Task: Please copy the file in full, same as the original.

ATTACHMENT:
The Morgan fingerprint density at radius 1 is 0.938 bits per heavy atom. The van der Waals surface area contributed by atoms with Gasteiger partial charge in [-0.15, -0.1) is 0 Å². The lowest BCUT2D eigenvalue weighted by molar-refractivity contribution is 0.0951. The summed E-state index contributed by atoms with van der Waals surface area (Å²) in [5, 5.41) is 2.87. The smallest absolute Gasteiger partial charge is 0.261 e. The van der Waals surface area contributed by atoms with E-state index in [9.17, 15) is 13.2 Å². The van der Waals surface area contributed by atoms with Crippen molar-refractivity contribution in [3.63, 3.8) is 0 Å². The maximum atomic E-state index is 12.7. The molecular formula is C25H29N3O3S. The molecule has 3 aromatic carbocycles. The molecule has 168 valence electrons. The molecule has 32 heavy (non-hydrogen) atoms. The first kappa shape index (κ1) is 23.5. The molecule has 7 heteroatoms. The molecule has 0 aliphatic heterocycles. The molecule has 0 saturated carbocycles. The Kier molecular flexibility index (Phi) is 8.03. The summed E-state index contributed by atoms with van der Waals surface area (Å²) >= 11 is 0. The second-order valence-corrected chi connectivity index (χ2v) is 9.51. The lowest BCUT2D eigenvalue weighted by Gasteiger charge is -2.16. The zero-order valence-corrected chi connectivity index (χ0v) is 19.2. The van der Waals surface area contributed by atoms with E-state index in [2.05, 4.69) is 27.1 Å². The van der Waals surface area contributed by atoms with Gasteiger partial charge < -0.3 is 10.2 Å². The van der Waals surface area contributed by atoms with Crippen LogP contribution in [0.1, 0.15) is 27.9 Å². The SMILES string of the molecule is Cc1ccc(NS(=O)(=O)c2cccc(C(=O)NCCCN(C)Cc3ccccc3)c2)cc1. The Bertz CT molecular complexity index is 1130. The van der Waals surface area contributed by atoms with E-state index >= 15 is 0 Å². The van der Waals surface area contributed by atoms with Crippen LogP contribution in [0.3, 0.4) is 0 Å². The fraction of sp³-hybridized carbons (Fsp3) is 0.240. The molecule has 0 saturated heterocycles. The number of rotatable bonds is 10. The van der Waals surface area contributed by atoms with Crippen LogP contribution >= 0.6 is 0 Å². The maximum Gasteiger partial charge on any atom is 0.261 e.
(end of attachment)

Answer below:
The Morgan fingerprint density at radius 1 is 0.938 bits per heavy atom. The van der Waals surface area contributed by atoms with Gasteiger partial charge in [-0.15, -0.1) is 0 Å². The lowest BCUT2D eigenvalue weighted by molar-refractivity contribution is 0.0951. The summed E-state index contributed by atoms with van der Waals surface area (Å²) in [5, 5.41) is 2.87. The smallest absolute Gasteiger partial charge is 0.261 e. The van der Waals surface area contributed by atoms with E-state index in [9.17, 15) is 13.2 Å². The van der Waals surface area contributed by atoms with Crippen molar-refractivity contribution in [3.63, 3.8) is 0 Å². The maximum atomic E-state index is 12.7. The molecular formula is C25H29N3O3S. The molecule has 3 aromatic carbocycles. The molecule has 168 valence electrons. The molecule has 32 heavy (non-hydrogen) atoms. The first kappa shape index (κ1) is 23.5. The molecule has 7 heteroatoms. The molecule has 0 aliphatic heterocycles. The molecule has 0 saturated carbocycles. The Kier molecular flexibility index (Phi) is 8.03. The summed E-state index contributed by atoms with van der Waals surface area (Å²) >= 11 is 0. The second-order valence-corrected chi connectivity index (χ2v) is 9.51. The lowest BCUT2D eigenvalue weighted by Gasteiger charge is -2.16. The zero-order valence-corrected chi connectivity index (χ0v) is 19.2. The van der Waals surface area contributed by atoms with E-state index in [2.05, 4.69) is 27.1 Å². The van der Waals surface area contributed by atoms with Gasteiger partial charge < -0.3 is 10.2 Å². The van der Waals surface area contributed by atoms with Crippen LogP contribution in [0.1, 0.15) is 27.9 Å². The SMILES string of the molecule is Cc1ccc(NS(=O)(=O)c2cccc(C(=O)NCCCN(C)Cc3ccccc3)c2)cc1. The Bertz CT molecular complexity index is 1130. The van der Waals surface area contributed by atoms with E-state index >= 15 is 0 Å². The van der Waals surface area contributed by atoms with Crippen LogP contribution in [0.3, 0.4) is 0 Å². The fraction of sp³-hybridized carbons (Fsp3) is 0.240. The molecule has 0 saturated heterocycles. The number of rotatable bonds is 10. The van der Waals surface area contributed by atoms with Crippen LogP contribution >= 0.6 is 0 Å². The maximum Gasteiger partial charge on any atom is 0.261 e.